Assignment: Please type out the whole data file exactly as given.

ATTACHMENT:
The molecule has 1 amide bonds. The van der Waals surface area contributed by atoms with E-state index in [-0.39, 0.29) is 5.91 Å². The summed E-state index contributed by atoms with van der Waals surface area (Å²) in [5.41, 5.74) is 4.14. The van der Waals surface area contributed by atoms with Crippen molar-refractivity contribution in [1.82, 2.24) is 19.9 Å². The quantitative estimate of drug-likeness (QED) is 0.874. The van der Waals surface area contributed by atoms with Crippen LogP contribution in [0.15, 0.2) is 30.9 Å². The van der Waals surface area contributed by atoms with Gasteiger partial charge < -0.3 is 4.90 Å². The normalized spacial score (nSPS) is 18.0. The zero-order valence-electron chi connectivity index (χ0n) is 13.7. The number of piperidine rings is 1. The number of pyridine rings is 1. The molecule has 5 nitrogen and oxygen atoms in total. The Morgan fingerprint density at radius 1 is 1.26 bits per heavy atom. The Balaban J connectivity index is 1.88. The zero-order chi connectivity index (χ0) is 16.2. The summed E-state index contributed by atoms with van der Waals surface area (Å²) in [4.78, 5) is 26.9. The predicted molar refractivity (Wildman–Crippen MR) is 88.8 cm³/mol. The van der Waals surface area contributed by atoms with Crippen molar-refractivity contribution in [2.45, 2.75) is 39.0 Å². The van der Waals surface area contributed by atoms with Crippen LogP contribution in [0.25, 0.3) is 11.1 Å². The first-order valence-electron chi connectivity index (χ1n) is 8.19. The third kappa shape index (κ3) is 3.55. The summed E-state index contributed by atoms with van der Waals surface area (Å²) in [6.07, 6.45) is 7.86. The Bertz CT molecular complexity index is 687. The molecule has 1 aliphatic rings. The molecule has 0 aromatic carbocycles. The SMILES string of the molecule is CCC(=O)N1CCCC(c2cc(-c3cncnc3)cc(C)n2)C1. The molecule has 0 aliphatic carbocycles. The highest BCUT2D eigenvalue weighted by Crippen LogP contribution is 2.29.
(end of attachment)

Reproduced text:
The molecule has 1 amide bonds. The van der Waals surface area contributed by atoms with E-state index in [-0.39, 0.29) is 5.91 Å². The summed E-state index contributed by atoms with van der Waals surface area (Å²) in [5.41, 5.74) is 4.14. The van der Waals surface area contributed by atoms with Crippen molar-refractivity contribution in [1.82, 2.24) is 19.9 Å². The quantitative estimate of drug-likeness (QED) is 0.874. The van der Waals surface area contributed by atoms with Crippen LogP contribution in [0.15, 0.2) is 30.9 Å². The van der Waals surface area contributed by atoms with Gasteiger partial charge < -0.3 is 4.90 Å². The normalized spacial score (nSPS) is 18.0. The zero-order valence-electron chi connectivity index (χ0n) is 13.7. The number of piperidine rings is 1. The number of pyridine rings is 1. The molecule has 5 nitrogen and oxygen atoms in total. The Morgan fingerprint density at radius 1 is 1.26 bits per heavy atom. The Balaban J connectivity index is 1.88. The zero-order chi connectivity index (χ0) is 16.2. The summed E-state index contributed by atoms with van der Waals surface area (Å²) in [4.78, 5) is 26.9. The predicted molar refractivity (Wildman–Crippen MR) is 88.8 cm³/mol. The van der Waals surface area contributed by atoms with Crippen molar-refractivity contribution in [2.45, 2.75) is 39.0 Å². The van der Waals surface area contributed by atoms with Crippen LogP contribution in [0.25, 0.3) is 11.1 Å². The first-order valence-electron chi connectivity index (χ1n) is 8.19. The third kappa shape index (κ3) is 3.55. The summed E-state index contributed by atoms with van der Waals surface area (Å²) in [6.07, 6.45) is 7.86. The Bertz CT molecular complexity index is 687. The molecule has 1 aliphatic rings. The molecule has 0 aromatic carbocycles. The SMILES string of the molecule is CCC(=O)N1CCCC(c2cc(-c3cncnc3)cc(C)n2)C1. The molecule has 0 aliphatic carbocycles. The highest BCUT2D eigenvalue weighted by Crippen LogP contribution is 2.29.